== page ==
Brookside: Liverpool families move on to the close
It was once the setting for murder, rape, incest, drink, drugs and sex - welcome to your new home on Brookside Close.
The Liverpool cul-de-sac made famous in the television soap opera Brookside has been brought back to its former "glory" and new tenants have moved in. Though they are hoping for a quieter life.
At its height, Brookside regularly attracted eight million viewers, witnessing everything from the patio burial of Trevor Jordache to British television's first pre-watershed lesbian kiss.
It was on Channel 4 for 21 years but when ratings slumped it was axed in 2003.
The 13 properties in West Derby, in the north eastern suburbs of Liverpool, sat empty for a number of years until they were bought at auction by a local businessman in December 2008.
Once restored, the developer placed an advert in a local paper for houses to rent in Brookside Close.
The first tenants are now in the cul-de-sac and live a relatively normal life in comparison to the past occupants.
Ria Font, who helps manage the houses, said: "The developer's a local lad, he was never going to knock it down, that's why he bought the houses so another company wouldn't come along and do that.
"He knew how important it was for the area, it's a little piece of history, it put Liverpool on the map.
"The fact that people still remember it says it all, people are in here every day taking pictures, it never ends, it shows the level of affection people have for the programme."
She added: "We wanted to make a real sense of community, and we have. Everyone looks out for everyone else, the kids play together, just like the original concept for the programme - though obviously without all the bad bits."
Those "bad bits" began right from the start of the soap opera's life when in 1982 the Grant family moved into number five. Barry Grant became the show's main villain and featured in the very first episode and the very last.
The set was purposely built by producers who wanted to give it more realism than homes in previous programmes. Numbers five to 10 featured on screen, while numbers one to four housed the canteen and production units.
Not long after the Grants moved in they were followed by the likes of the Sullivans, Corkhills, Rogers, Johnsons, Crosbies, Farnhams, Dixons, Shadwicks and Simpsons.
'Imagine the headlines'
But it was 1993 when the Jordache family moved in to Number 10 that the soap began arguably its most notorious plot line.
After years of mentally and sexually abusing his daughters, his wife Mandy and oldest child Beth, played by Anna Friel, stabbed him to death and, with the help of window cleaner Sinbad, buried him under the patio.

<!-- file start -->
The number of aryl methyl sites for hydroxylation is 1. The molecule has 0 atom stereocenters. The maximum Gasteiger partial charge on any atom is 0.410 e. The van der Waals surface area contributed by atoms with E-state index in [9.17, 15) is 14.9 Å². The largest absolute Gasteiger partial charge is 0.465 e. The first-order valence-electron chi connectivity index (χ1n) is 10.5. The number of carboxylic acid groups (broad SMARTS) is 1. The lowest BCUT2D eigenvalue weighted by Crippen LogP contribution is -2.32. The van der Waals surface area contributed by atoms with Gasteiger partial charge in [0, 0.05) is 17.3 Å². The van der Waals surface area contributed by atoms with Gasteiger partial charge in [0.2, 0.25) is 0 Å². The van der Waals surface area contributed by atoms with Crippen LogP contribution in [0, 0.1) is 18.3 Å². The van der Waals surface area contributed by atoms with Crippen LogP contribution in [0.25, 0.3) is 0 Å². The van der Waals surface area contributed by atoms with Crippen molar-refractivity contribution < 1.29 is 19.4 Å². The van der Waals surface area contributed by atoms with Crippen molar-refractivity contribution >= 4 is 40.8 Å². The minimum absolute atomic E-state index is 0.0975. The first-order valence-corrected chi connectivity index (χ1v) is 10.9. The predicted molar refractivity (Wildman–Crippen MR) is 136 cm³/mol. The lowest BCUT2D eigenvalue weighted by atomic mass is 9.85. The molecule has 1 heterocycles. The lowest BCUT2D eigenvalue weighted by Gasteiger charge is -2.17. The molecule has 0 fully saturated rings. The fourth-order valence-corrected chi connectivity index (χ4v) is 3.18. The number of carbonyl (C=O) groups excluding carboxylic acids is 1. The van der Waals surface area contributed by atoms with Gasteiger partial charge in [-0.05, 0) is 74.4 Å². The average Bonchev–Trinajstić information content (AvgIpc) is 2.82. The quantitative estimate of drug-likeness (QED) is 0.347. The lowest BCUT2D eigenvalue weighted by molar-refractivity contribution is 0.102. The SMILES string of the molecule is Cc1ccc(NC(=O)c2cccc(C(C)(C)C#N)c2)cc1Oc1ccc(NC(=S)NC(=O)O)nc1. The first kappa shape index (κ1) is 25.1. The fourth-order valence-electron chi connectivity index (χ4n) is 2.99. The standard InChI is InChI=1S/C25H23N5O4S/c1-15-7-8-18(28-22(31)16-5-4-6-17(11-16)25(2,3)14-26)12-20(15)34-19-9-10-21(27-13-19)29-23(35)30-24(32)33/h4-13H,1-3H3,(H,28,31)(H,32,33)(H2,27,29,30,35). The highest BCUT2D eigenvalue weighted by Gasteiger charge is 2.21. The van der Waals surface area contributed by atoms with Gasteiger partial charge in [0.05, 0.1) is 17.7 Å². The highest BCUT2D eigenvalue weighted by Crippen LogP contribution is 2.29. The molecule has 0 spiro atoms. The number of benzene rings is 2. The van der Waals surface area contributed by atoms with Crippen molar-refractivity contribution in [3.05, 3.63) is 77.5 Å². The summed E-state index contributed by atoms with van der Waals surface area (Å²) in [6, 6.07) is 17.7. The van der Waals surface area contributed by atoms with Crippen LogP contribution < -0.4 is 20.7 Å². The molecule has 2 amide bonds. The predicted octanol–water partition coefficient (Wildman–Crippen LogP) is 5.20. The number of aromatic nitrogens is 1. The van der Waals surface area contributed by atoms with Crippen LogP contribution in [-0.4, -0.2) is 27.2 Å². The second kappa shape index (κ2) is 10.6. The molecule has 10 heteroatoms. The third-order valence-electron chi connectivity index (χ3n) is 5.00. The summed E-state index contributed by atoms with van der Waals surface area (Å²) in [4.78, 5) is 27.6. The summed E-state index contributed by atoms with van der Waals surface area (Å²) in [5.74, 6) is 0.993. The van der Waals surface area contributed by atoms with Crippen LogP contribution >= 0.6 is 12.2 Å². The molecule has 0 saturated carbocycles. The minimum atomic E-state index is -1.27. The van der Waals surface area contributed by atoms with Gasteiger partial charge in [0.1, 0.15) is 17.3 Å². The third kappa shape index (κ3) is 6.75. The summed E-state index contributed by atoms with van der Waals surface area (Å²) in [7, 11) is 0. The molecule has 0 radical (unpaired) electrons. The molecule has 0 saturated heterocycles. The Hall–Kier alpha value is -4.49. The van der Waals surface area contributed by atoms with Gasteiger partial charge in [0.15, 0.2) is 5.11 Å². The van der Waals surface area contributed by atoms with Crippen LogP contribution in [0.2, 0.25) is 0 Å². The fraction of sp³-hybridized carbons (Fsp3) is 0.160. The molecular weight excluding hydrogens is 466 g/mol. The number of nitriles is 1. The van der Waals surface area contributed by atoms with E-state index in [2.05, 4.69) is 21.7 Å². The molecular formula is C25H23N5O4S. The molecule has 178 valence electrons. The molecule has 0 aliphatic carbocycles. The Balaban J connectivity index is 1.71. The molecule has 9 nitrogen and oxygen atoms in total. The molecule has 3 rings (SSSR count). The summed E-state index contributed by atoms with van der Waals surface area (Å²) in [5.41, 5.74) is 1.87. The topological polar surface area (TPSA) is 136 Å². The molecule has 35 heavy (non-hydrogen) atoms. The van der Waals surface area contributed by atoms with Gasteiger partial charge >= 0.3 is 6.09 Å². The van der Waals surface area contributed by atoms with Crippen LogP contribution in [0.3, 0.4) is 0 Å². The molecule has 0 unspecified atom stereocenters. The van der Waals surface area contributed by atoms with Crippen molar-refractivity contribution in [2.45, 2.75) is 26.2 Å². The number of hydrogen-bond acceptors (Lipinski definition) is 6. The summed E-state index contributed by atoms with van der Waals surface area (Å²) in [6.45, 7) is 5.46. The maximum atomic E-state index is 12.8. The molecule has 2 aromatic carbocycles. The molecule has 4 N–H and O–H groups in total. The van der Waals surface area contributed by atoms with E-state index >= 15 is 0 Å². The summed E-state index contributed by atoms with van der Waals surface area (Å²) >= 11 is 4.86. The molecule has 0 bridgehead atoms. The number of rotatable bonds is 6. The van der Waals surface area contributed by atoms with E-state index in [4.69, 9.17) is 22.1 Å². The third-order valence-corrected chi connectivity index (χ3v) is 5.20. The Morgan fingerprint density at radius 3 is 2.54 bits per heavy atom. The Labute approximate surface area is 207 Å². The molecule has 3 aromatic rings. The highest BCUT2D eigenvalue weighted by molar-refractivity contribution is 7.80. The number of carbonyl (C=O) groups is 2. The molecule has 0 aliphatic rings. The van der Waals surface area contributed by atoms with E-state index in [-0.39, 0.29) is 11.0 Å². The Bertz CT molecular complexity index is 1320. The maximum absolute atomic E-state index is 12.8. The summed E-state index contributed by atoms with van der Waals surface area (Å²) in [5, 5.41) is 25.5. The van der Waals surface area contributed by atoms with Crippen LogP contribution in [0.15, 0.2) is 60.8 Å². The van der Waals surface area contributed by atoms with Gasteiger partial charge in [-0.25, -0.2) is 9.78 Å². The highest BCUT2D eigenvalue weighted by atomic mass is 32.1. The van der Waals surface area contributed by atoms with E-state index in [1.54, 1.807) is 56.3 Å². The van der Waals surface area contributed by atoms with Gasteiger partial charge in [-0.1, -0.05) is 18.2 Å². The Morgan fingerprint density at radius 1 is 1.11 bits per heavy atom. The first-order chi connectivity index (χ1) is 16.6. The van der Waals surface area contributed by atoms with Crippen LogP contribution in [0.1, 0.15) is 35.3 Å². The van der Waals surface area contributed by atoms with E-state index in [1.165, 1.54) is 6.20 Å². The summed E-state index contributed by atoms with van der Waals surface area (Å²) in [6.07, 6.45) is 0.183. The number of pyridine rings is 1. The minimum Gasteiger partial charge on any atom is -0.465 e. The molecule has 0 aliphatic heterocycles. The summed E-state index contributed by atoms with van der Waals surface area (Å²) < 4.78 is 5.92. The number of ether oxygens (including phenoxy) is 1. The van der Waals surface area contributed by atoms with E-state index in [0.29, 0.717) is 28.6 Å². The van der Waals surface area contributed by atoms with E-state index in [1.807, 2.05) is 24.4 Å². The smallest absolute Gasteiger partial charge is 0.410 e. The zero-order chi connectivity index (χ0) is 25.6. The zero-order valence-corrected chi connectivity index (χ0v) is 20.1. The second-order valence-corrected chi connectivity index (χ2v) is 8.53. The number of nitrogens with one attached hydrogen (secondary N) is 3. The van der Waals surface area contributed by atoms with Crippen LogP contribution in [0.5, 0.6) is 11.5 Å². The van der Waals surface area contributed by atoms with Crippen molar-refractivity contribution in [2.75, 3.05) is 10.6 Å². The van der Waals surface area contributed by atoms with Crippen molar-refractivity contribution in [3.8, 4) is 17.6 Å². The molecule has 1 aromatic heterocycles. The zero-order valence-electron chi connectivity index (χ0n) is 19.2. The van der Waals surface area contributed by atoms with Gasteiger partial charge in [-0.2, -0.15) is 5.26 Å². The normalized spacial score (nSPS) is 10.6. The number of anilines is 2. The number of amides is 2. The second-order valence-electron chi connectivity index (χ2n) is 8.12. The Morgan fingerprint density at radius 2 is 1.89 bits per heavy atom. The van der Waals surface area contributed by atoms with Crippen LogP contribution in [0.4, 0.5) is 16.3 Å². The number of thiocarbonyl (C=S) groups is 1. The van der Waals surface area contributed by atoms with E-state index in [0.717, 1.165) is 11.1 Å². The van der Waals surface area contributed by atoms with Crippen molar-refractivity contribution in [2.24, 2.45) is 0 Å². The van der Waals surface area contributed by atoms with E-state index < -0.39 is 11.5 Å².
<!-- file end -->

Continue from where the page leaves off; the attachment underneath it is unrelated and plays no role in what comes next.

Ed Taylor lives next door in what was number nine.
He said: "In the programme it was our conservatory that was built which disrupted the foundations and Trevor's body was found. Fingers crossed nothing like that ever happens, could you imagine the headlines?
"My mates raised their eyebrows when we moved in, you can't get more Scouse than this. Every time I drive in I think of Brookside, it's instantly recognisable, every morning I open the curtains and I see the bungalow and where the Dixons lived."
Mr Taylor's daughter Abby, 13, said: "It does sound as if it was a good show, it's cool to say I live on a film set. My mates aren't that impressed but their mums are all really keen to come round."
With the amount of fans still flocking to the street, a gate may eventually be put up to give privacy, but at the moment the residents remain slightly bemused by it all.
Two Scotsmen on a visit to Liverpool decided to call in and see the close for themselves. Michael McIntosh said: "We were talking about what had happened to Brookside, stuck the address in the sat-nav and came for a look. We were always fans, it's great, pretty surreal."
Carole Robertson-Edgar, who lives in the bungalow which was once home to Harry Cross, said she is used to fans in the street.
"Just recently some people asked if they could take a picture of my house, they were from an Australian Brookside appreciation society, they had travelled all this way, it's amazing," she said.
"Back in the day it was on a par with Coronation Street and EastEnders, it's a great pity it was axed. It launched the careers of many Liverpudlian actors."
She added: "It's very quiet living here, great people live here, we all get on well and it's nothing like how it was portrayed on television."
The show bowed out eight years ago with one of the best-known characters, Jimmy Corkhill, declaring "game over" on the boarded up houses and changing the sign "Brookside Close" to "Brookside Close-d".
The street is back open now, just a little more peaceful.